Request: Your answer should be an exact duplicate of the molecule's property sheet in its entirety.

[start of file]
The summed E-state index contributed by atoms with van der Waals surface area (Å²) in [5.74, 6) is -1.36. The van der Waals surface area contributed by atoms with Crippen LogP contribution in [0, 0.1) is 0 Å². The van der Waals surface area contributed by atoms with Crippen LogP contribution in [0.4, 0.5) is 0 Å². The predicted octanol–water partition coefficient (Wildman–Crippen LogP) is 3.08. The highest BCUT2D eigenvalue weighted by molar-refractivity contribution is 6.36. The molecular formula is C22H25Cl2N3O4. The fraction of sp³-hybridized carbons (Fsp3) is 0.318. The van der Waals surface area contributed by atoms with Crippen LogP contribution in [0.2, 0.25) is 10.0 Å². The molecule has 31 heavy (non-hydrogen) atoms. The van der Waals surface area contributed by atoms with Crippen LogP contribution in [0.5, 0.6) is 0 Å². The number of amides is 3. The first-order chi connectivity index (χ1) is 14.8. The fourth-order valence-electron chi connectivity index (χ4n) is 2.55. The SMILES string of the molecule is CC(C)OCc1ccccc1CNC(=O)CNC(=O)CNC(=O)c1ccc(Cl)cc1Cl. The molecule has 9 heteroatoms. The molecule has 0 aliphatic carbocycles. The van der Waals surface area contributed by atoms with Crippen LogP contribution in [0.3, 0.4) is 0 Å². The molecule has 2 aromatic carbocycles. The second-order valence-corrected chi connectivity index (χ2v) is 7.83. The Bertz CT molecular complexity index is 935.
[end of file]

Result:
The summed E-state index contributed by atoms with van der Waals surface area (Å²) in [5.74, 6) is -1.36. The van der Waals surface area contributed by atoms with Crippen LogP contribution in [0, 0.1) is 0 Å². The van der Waals surface area contributed by atoms with Crippen LogP contribution in [0.4, 0.5) is 0 Å². The predicted octanol–water partition coefficient (Wildman–Crippen LogP) is 3.08. The highest BCUT2D eigenvalue weighted by molar-refractivity contribution is 6.36. The molecular formula is C22H25Cl2N3O4. The fraction of sp³-hybridized carbons (Fsp3) is 0.318. The van der Waals surface area contributed by atoms with Crippen LogP contribution in [0.2, 0.25) is 10.0 Å². The molecule has 31 heavy (non-hydrogen) atoms. The van der Waals surface area contributed by atoms with Crippen LogP contribution in [0.5, 0.6) is 0 Å². The number of amides is 3. The first-order chi connectivity index (χ1) is 14.8. The fourth-order valence-electron chi connectivity index (χ4n) is 2.55. The SMILES string of the molecule is CC(C)OCc1ccccc1CNC(=O)CNC(=O)CNC(=O)c1ccc(Cl)cc1Cl. The molecule has 9 heteroatoms. The molecule has 0 aliphatic carbocycles. The van der Waals surface area contributed by atoms with Crippen LogP contribution in [0.3, 0.4) is 0 Å². The molecule has 2 aromatic carbocycles. The second-order valence-corrected chi connectivity index (χ2v) is 7.83. The Bertz CT molecular complexity index is 935.